– Ben Lerner
    Commented Mar 1, 2012 at 15:03

On a mac

With Texshop

1) You can use a matrix panel

enter image description here

2) Remark from Alan Munn

In TeXShop you can also use a spreadsheet for the cells and then paste them with Paste Spreadsheet Cells from the Macros menu

With TextMate

enter image description here

1) you begin with a selection like this

  12 15 13
  1 2 3 

then you select "convert selection to table" or you type "shift control command T" to get

12 15 13\\
1 2 3\\

2) you can use "Create Table" and you give the number of rows and column then with TAB you can move from cell to cell

  • 1
    In TeXShop you can also use a spreadsheet for the cells and then paste them with Paste Spreadsheet Cells from the Macros menu.
    – Alan Munn
    Commented Mar 3, 2012 at 14:18
  • @AlanMunn Now I no longer use TexShop also I had forgotten this possibility. I add your remark in my answer Commented Mar 3, 2012 at 15:08
  • How to do this in WinEDT? Commented Mar 3, 2012 at 18:42
  • I don't know WinEdt sorry :( Commented Mar 3, 2012 at 19:50

Disclaimer: I also use the Tabular plugin in Vim (see Marco's answer). :)

There's a similar Vim plugin called Align which behaves pretty much the same as Tabular.

moon & 456456456423423534 & 2342523
sun & 234324 & 3453

By issuing :Align &:

moon & 456456456423423534 &  2342523
sun  &             234324 &     3453

You can also use multiple separators at once, e.g, :Align = + - \* /.

There's also another command called AlignCtrl which has more options, including text alignment (left, right, center). By using the > operator, you can right-justify the table just like the question example.

Lots of examples can be found in the GitHub repo.


When I studied Astronomy over 20 years ago knowledge of Unix was assumed.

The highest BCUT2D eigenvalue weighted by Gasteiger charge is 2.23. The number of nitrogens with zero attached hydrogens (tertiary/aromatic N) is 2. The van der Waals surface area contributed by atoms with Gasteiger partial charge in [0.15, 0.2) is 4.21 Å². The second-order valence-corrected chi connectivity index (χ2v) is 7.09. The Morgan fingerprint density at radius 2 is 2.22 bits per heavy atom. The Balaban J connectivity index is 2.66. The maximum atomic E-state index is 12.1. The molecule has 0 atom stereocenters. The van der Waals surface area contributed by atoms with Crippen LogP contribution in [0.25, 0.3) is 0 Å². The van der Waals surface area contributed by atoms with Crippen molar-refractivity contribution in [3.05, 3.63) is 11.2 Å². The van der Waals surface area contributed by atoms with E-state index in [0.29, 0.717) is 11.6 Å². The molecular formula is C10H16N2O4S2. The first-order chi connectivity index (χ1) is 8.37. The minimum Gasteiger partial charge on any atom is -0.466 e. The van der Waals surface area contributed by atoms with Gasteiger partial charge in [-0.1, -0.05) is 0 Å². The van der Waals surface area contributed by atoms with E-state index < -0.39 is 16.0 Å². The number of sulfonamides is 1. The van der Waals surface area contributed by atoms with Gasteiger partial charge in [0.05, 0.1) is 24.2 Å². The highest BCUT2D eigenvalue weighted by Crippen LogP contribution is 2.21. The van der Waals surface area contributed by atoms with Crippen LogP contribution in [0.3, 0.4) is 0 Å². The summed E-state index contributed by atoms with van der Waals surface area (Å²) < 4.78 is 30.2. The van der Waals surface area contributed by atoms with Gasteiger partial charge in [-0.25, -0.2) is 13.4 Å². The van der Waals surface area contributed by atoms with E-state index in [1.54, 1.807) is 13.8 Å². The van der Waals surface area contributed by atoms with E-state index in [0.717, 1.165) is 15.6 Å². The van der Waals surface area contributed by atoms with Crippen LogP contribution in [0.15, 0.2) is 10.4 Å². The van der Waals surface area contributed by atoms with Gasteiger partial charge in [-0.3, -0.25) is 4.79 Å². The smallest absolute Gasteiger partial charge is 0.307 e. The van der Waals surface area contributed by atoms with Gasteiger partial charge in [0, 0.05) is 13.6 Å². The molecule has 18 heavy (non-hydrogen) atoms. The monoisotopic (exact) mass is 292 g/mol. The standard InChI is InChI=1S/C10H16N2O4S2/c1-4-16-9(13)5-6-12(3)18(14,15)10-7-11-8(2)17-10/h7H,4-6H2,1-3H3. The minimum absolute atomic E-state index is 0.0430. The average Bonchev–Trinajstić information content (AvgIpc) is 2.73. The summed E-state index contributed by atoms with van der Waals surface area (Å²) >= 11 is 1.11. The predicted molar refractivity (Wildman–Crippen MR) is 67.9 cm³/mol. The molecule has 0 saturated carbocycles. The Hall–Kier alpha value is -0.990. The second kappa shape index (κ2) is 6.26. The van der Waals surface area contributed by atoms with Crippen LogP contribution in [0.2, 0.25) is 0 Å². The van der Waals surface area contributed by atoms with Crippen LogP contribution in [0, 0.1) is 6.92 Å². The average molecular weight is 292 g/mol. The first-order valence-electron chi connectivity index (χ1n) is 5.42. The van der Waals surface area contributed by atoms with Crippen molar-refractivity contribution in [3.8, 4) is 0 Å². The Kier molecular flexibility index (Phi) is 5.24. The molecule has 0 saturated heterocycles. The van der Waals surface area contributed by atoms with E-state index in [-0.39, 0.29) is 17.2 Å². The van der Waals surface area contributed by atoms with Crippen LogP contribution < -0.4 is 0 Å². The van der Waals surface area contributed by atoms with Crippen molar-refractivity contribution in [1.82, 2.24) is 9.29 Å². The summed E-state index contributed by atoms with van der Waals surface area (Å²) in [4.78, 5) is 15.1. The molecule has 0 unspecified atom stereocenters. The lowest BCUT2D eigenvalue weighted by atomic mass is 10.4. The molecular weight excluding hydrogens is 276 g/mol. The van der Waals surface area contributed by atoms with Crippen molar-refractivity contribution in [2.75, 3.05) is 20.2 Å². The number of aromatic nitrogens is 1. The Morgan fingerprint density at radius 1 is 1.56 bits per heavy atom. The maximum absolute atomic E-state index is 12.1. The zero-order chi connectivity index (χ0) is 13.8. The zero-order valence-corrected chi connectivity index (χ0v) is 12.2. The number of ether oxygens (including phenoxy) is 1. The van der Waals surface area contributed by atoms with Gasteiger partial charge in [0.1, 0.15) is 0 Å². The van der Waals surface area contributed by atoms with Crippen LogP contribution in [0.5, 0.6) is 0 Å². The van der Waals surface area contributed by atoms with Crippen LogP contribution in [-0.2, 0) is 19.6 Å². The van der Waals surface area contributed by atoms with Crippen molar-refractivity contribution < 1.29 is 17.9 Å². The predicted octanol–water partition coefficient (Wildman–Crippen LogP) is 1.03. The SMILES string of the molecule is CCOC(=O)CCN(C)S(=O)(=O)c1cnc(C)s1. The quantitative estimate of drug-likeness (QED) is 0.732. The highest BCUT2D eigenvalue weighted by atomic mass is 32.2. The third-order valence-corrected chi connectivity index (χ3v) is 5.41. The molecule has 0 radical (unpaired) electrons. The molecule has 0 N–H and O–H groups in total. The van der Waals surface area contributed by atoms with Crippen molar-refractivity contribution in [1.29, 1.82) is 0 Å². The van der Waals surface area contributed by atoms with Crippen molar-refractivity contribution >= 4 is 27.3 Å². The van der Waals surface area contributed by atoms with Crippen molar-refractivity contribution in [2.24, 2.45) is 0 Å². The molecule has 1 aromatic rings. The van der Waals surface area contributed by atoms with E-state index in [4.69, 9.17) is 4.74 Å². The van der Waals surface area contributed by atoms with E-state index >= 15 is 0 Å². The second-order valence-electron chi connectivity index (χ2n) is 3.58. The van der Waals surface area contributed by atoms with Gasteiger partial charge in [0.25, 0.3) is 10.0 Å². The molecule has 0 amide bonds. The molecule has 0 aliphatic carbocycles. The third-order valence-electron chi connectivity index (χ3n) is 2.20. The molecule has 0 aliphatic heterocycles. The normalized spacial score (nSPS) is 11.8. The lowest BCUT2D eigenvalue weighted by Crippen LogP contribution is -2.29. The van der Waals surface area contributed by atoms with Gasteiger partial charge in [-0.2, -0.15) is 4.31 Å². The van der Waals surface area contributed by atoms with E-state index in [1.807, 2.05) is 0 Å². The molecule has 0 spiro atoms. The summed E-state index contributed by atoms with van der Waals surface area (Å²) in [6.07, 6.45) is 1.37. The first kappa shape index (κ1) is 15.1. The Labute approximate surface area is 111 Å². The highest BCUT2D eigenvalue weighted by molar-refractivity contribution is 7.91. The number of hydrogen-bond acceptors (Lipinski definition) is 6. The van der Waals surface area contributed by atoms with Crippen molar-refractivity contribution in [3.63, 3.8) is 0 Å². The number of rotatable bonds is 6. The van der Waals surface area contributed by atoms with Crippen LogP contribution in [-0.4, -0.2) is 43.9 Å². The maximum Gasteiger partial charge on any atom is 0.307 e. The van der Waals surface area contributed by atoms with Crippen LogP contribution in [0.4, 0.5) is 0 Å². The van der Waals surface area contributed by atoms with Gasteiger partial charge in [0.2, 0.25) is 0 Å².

$ more myfilename.csv
moon & 456456456423423534 & 2342523
sun  &234324 &        3453

and now

$ cat myfilename.csv | column  -t                     
moon  &  456456456423423534  &  2342523
sun   &  234324              &  3453

With little fiddling you can easily align columns to the right!


The next function uses the tabular plugin in Vim to automatically align table columns as you type them (once you have typed the first row):

function! s:ealign()
    let p = '^.*&\s.*$'
    if exists(':Tabularize') && getline('.') =~# '^.*&' && (getline(line('.')-1) =~# p || getline(line('.')+1) =~# p)
        let column = strlen(substitute(getline('.')[0:col('.')],'[^&]','','g'))
        let position = strlen(matchstr(getline('.')[0:col('.')],'.*&\s*\zs.*'))
        normal! 0
        call search(repeat('[^&]*&',column).'\s\{-\}'.repeat('.',position),'ce',line('.'))

To make it work only with tex files add the following to your vimrc file:

augroup ft_tex
    au Filetype tex inoremap <buffer> <silent> & &<Esc>:call <SID>ealign()<CR>a
augroup END

For winedt, there is a plugin: TeXtab. You can find the installtion instructions in the page itself. To quote from there:

The macro formats selected lines with respect to & and \\. It disregards \&

There are two ways to format the selected lines:

formatting with blanks leading and trailing & and \\:


will be changed to